The United States is one of India's largest direct investors. From 1991 to 2004, the stock of FDI inflow has increased from USD $11.3 million to $344.4 million, and totaling $4.13 billion. This is a compound rate increase of 57.5 percent annually. Indian direct investments abroad began in 1992, and Indian corporations and registered partnership firms are now allowed to invest in businesses up to 100 percent of their net worth. India's largest outgoing investments are in the manufacturing sector, which accounts for 54.8 percent of the country's foreign investments. The second largest are in non-financial services (software development), accounting for 35.4 percent of investments.
The US is one of India's largest trading partners. In 2011, the US exported $21.50 billion worth of goods to India, and imported $36.15 billion worth of Indian goods. Major items imported from India include information technology services, textiles, machinery, gems and diamonds, chemicals, iron and steel products, coffee, tea, and other edible food products. Major American items imported by India include aircraft, fertilisers, computer hardware, scrap metal, and medical equipment.
The United States is also India's largest investment partner, with a direct investment of $9 billion (accounting for 9 percent of total foreign investment). Americans have made notable foreign investments in the Asian country's power generation, telecommunications, ports, roads, petroleum exploration and processing, and mining industries.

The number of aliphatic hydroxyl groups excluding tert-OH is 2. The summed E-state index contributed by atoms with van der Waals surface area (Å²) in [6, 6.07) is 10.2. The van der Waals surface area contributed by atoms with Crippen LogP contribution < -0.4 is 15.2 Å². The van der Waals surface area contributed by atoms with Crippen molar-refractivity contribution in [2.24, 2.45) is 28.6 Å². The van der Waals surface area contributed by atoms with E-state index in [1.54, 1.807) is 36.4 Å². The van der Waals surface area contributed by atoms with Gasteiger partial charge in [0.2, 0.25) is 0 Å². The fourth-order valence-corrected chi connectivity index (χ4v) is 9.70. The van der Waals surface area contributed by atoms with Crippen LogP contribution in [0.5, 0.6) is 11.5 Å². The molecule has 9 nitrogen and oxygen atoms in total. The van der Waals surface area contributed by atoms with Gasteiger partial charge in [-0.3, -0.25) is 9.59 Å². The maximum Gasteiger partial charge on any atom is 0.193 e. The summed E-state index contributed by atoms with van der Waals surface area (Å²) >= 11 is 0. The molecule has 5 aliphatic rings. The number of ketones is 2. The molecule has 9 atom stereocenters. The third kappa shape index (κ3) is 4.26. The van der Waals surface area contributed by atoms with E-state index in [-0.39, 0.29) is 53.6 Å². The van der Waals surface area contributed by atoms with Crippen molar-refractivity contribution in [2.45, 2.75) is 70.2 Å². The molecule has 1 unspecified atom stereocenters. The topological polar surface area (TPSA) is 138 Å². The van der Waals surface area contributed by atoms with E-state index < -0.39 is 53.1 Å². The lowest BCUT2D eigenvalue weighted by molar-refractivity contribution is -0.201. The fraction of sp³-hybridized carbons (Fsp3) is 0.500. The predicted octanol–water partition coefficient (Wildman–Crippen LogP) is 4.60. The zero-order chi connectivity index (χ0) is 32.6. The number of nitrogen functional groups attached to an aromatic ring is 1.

In July 2005, President Bush and Prime Minister Manmohan Singh created a new programme called the Trade Policy Forum. It is run by a representative from each nation. The United States Trade Representative was Rob Portman, and the Indian Commerce Secretary then-Minister of Commerce Kamal Nath. The goal of the programme is to increase bilateral trade and investment flow. There are five main sub-divisions of the Trade Policy Forum, including:
- The Agricultural Trade group has three main objectives: agreeing on terms that will allow India to export mangoes to the United States, permitting India's Agricultural and Process Food Products Export Development Authority (APEDA) to certify Indian products to the standards of the U.S. Department of Agriculture, and executing regulation procedures for approving edible wax on fruit.
- The goals of the Tariff and Non-Tariff Barriers group include agreeing that insecticides manufactured by US companies can be sold throughout India. India had also agreed to cut special regulations on trading carbonated drinks, many medicinal drugs, and lowering regulations on many imports that are not of an agricultural nature. Both nations have agreed to discuss improved facets of Indian regulation in the trade of jewellery, computer parts, motorcycles, fertiliser, and those tariffs that affect American exporting of boric acid. The group has also discussed matters such as those wishing to break into the accounting market, Indian companies gaining licenses for the telecommunications industry, and setting policies regarding Indian media and broadcasting markets. Other foci include the exchange of valuable information on recognising different professional services, discussing the movement and positioning of people in developing industries, continuation of talks on financial services markets, limitation of equities, insurance, retail, joint investment in agricultural processing and transportation industries, and small business initiatives.